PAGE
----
Okay, I got my new system figured out in my mind… actually re-configuring the code base to use it is a long arduous process I probably won’t start for awhile, but at least I know what I’m going to do.
All the pre-processing of actions is going away. When you move your characters in combat, you take all your actions then and there. Just like Tunnels of Doom. But how to track things like haste and speed? How does fatigue figure in? I was wracking my brains on a solution when it came to me unexpectedly.
Each character has “action points” which renew every turn. These points are used to take actions, such as move, attack, fire a bow, cast a spell, use an item, etc. Once all your action points are gone, your turn automatically ends.
So, here’s how it works: If you take an action that takes you to negative action points, you take that difference in fatigue damage. Fatigue serves as the first kind of “damage” you take, which recovers over time outside of combat, or through use of potions. If you are at maximum fatigue, any additional action damage becomes wounds instead. Maxed out wounds renders your character unable to do anything. Guarding takes any remaining action points as a defensive bonus and ends your turn.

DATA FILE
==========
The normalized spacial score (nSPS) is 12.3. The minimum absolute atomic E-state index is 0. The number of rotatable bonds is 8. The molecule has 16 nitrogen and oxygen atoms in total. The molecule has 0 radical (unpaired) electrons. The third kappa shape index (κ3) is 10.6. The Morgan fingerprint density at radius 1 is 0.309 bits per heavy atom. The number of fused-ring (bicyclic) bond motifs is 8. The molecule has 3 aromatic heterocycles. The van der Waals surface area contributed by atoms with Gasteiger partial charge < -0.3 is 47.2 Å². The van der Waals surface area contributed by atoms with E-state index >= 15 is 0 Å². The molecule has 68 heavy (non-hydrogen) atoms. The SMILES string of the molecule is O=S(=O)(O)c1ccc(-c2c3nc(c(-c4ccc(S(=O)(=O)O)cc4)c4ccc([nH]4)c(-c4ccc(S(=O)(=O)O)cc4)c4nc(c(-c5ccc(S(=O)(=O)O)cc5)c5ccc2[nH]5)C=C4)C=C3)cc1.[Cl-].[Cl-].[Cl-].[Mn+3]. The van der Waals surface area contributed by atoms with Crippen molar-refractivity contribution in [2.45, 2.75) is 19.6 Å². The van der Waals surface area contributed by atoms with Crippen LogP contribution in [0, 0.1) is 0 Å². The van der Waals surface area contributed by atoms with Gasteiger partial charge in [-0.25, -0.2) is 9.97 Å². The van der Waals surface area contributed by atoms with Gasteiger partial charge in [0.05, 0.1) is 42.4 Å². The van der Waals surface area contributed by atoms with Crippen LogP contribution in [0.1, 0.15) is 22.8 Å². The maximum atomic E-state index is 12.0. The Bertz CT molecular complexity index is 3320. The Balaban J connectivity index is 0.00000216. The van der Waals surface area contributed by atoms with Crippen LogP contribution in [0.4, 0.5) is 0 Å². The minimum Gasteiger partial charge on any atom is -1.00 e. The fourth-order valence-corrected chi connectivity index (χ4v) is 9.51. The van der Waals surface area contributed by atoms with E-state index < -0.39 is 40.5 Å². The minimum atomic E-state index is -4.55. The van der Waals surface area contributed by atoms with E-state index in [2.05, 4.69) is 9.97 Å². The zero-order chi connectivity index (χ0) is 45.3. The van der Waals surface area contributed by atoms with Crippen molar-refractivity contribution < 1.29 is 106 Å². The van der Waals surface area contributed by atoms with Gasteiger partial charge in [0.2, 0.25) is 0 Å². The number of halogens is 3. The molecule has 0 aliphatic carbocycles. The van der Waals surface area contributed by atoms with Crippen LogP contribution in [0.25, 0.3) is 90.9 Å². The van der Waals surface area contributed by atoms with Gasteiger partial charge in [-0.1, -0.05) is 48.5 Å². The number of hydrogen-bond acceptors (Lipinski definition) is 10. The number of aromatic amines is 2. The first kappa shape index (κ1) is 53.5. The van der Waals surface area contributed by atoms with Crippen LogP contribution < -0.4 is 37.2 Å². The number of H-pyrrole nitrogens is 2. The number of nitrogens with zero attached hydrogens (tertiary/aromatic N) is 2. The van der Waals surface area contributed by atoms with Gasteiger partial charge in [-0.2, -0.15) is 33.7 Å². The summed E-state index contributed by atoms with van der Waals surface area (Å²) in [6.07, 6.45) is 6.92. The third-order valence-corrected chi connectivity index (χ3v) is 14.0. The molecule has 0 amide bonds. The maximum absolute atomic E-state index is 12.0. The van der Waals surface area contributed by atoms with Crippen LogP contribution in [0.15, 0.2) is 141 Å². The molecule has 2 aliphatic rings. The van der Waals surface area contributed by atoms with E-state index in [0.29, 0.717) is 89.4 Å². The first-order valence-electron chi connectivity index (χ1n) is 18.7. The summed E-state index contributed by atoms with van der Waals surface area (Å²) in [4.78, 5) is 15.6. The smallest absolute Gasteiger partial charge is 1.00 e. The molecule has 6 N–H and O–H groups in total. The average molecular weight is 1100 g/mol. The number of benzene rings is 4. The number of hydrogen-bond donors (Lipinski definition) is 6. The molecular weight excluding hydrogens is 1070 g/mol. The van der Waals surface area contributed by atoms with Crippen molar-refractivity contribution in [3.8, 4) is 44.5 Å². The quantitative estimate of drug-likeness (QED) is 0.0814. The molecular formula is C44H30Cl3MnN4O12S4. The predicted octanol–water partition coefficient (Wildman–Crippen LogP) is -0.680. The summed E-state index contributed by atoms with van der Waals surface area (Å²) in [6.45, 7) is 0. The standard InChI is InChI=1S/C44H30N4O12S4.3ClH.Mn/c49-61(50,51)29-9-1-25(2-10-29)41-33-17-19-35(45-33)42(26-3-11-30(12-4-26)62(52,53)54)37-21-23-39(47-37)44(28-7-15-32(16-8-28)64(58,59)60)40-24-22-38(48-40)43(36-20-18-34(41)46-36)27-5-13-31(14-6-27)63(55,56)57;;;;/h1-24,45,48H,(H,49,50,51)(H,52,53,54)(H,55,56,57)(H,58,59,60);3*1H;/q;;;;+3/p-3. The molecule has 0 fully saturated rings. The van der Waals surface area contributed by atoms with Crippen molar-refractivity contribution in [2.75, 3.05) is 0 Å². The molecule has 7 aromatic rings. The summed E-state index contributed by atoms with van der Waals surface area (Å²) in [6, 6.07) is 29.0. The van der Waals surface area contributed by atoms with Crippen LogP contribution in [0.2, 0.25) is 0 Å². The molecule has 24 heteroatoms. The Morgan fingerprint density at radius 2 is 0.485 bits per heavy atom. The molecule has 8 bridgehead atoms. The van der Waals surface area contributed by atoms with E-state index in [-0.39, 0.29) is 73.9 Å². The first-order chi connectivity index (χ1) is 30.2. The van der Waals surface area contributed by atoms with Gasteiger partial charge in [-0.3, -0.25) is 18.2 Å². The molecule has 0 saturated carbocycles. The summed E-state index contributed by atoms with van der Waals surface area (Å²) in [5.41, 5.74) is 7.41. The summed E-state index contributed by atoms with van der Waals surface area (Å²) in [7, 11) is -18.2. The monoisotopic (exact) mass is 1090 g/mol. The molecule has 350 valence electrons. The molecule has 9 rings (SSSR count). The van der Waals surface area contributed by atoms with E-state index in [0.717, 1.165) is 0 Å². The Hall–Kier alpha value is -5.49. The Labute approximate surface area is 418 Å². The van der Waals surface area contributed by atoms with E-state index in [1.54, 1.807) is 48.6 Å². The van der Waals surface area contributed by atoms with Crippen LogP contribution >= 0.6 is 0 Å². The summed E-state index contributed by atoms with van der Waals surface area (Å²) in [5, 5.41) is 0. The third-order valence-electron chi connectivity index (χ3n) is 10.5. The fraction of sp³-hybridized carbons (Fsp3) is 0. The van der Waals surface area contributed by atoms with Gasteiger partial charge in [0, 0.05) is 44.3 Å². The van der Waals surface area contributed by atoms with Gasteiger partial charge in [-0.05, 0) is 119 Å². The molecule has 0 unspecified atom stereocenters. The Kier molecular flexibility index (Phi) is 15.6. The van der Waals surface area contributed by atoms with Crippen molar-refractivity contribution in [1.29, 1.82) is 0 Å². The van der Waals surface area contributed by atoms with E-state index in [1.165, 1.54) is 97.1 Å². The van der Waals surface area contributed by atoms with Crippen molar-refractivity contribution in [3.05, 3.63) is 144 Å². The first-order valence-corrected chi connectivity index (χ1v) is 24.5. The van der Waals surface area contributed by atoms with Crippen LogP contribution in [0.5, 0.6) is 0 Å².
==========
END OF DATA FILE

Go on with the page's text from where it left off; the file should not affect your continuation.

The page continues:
Example: Eric Seablade has 5 action points. He’s wearing mail armor, which makes movement cost 3 points. He has a sword, which he can swing for 2 action points. So he can move once and attack for 5 points, ending his turn. Alternatively, he could move twice for 6 action points but he would also take 1 fatigue. If he moved once and then just guarded himself, he would end his turn with a +2 bonus to defense.
When I had this epiphany, it just worked across the board for everything. Weapon attacks, heavy armor slowing you down, expensive spell casting? All covered! There’s a slight bit of confusion with spells that can be cast in both combat and travel mode… the high cost of them should technically be less outside of combat. I may have to subtract standard action points from spell costs to reflect this difference.
The nice thing is this will greatly simplify the code as well. It may reduce the combat code base by as much of a kilobyte, which will be much more efficient. Processing actions immediately instead of storing them up for later solves other issues as well, such as tracking item types used.
Unfortunately, the retcon of the code will be murderously difficult, as many things in many places have to change. On the plus side, it would serve as a quasi review of the code for me to refresh my memory about what’s all in there.